Legal schizo | Inquirer News

Legal schizo

/ 07:54 AM March 20, 2012

Tomorrow belongs to the people who prepare for it today,” African sages  counsel. What will a post Renato Corona Supreme Court look like? The transition is inevitable. Will it come sooner, not later? How?

No one can foresee how 23 senator-judges of  differing values and experience will vote. “The heart of man and the bottom of the sea are unfathomable.” The perspectives of a Ferdinand Marcos Jr. differ from that of, say a Sen. Joker Arroyo.


Before he donned a judge’s toga. Bongbong  tracked his late father’s cronies. Lucio Tan  and others absconded with martial law loot, he griped. Arroyo led the prosecution in President Estrada’s impeachment. “We cannot have a country run by a  thief,” Arroyo said  in his December 2000 opening statement.

“On trial today … is not just Corona,” writes Institute for Studies in Church and Culture’s Perla Melba Maggay. Also in the dock are senator-judges, media, our democratic system—and our capacity as a nation to pursue justice and put closure to sins of the past.


“Filipinos are personalistic,” she added. “What seems to work (are) personal connections and an intricate network of loyalties based on interconnected interests and kinship.” This pressures the formal system. It exposes “the lack of fit between formal adjudication system and realities of our political culture.”

Impeachment (must) fulfill the substance of the law, not just the appearance,” Maggay adds. “The letter kills,” says the Apostle Paul. We must “make accountability work within the constitutional remedies available to us …  Usual circumventing the law will  force our people to take to the streets as the only recourse available to them.”

Many citizens deploy guesswork-beyond-tea-leaves in Corona’s impeachment. What do strained faces of witnesses mean?, we wonder. Torrents of legal minutiae swamp us.  “You tithe mint, dill and cummin but  neglect the weightier matters of the law—justice,  mercy and faithfulness,” an itinerant  teacher once said.

Mondays to Thursdays, we hold our breaths as Corona ’s defense panel juggle Jekyll and Hyde positions. At media blitzes, Corona vows  complete “transparency.” But he balks at revealing all his bank accounts. He shrugs off  suggestions by senator judges that he voluntarily testify. How about Cristina Corona  taking the stand? His lawyers offered.

“There are really bank accounts under his name,” a peeved Senate President Juan Ponce Enrile told Inquirer. “(They should) get to the point. And let’s finish this case.”

See this legal schizophrenia in the context of then president Gloria Macapagal-Arroyo “sow-dragon-teeth” exit strategy, now in tatters.

In Greek mythology, Jason scattered teeth of the dragon slain at the spring of Arbes. And from them rose warriors who battled  for  him. The phrase now means systematic fomenting of disputes.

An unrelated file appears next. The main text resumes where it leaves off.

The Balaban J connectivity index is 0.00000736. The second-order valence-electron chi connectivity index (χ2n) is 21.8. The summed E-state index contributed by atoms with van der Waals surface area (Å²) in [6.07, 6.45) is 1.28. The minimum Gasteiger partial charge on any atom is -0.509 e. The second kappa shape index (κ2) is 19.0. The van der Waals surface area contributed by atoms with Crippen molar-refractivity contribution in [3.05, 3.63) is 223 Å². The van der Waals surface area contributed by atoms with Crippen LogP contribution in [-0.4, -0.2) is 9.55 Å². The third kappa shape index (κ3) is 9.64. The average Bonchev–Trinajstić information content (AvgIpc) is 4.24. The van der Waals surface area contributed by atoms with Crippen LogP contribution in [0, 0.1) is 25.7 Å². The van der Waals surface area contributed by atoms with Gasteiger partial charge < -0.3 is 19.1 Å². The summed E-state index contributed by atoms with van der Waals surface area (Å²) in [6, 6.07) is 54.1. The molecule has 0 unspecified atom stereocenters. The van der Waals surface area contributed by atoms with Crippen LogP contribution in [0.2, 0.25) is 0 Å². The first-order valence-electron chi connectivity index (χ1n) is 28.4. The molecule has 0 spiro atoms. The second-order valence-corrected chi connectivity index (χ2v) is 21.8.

GMA’s bids for term extension  sputtered.   Before leaving  Malacañang, she arranged to run for Congress and signed scores of “midnight appointees.” These “dragon teeth” warriors were to beat back sleaze accusations.

The Arroyos were confident  this rampart wouldn’t buckle. “Mama” would even seek to become Speaker of the House, Rep. Mikey Arroyo announced:

“Every path has it’s puddle.” President Carlos Garcia’s 350 midnight nominees were fired the day Diosdado Macapagal took his oath as eighth Philippine  president. “Cong  Dadong” tripled  “midnighters” to 1,717 when he left the Palace with young daughter Gloria in tow.  GMA outdid Dad.

President-elect Benigno Aquino  fired  Delfin Bangit, named Armed Forces chief of staff by GMA to overshoot her own term by 11 months. He cashiered re-appointed  Pagcor officials who paid P1.7 billion for 10 million cups of coffee. GMA rehired Omsbudsman  Merceditas Gutierrez for a term that sliced deeply into President Aquino’s watch. Gutierrez quit April 2011, a month after the House of Representatives impeached her for coddling Arroyo interests.

Consider former Chief Justice Manuel Moran’s delicadeza, Inquirer’s Solita Monsod suggested when news leaked that Corona would be named Chief Justice. After serving as ambassador, Moran declined a midnight re-appointment. Leave that to the incoming President, he demurred.

Moran’s example was institutionalized into the 1987 Constitution. It sees an outgoing president as caretaker and explicitly barred midnight appointments. No exceptions. The Arroyo Court handcuffed President-elect Benigno Aquino. In a 9-3-1 vote, the tribunal exempted a Chief Justice from the ban.

That’s a prohibited amendment by judicial tinkering, observed Ateneo’s Joaquin Bernas. He’d be a de-facto Chief Justice, not legit, former senator Rene Saguisag warned. Corona scurried to don a Chief Justice’s robes.

Among “dragon teeth” battlers, only Corona is left. GMA is detained on election sabotage cases. That reduces impeachment to its gut issue: Does Corona meet the standards required for a Chief Justice?

“It’s all about character,” businessman Peter Wallace writes. “Corona does not meet the high standards demanded of the position. But if the trial continues to its end whatever the outcome, I can’t imagine how he can remain as Chief Justice … It would certainly put the Supreme Court in a continually questionable position.”

Corona never pretended to be a Thomas More. Credit him with brains. He knows the story of the ghostly finger that traced on the walls of King Nebuchadnezzar’s palace: Mene, Mene, Tekel u-Parshin. “You have been weighed in the  balance and found wanting.”

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TAGS: Corona impeachment trial, senator-judges
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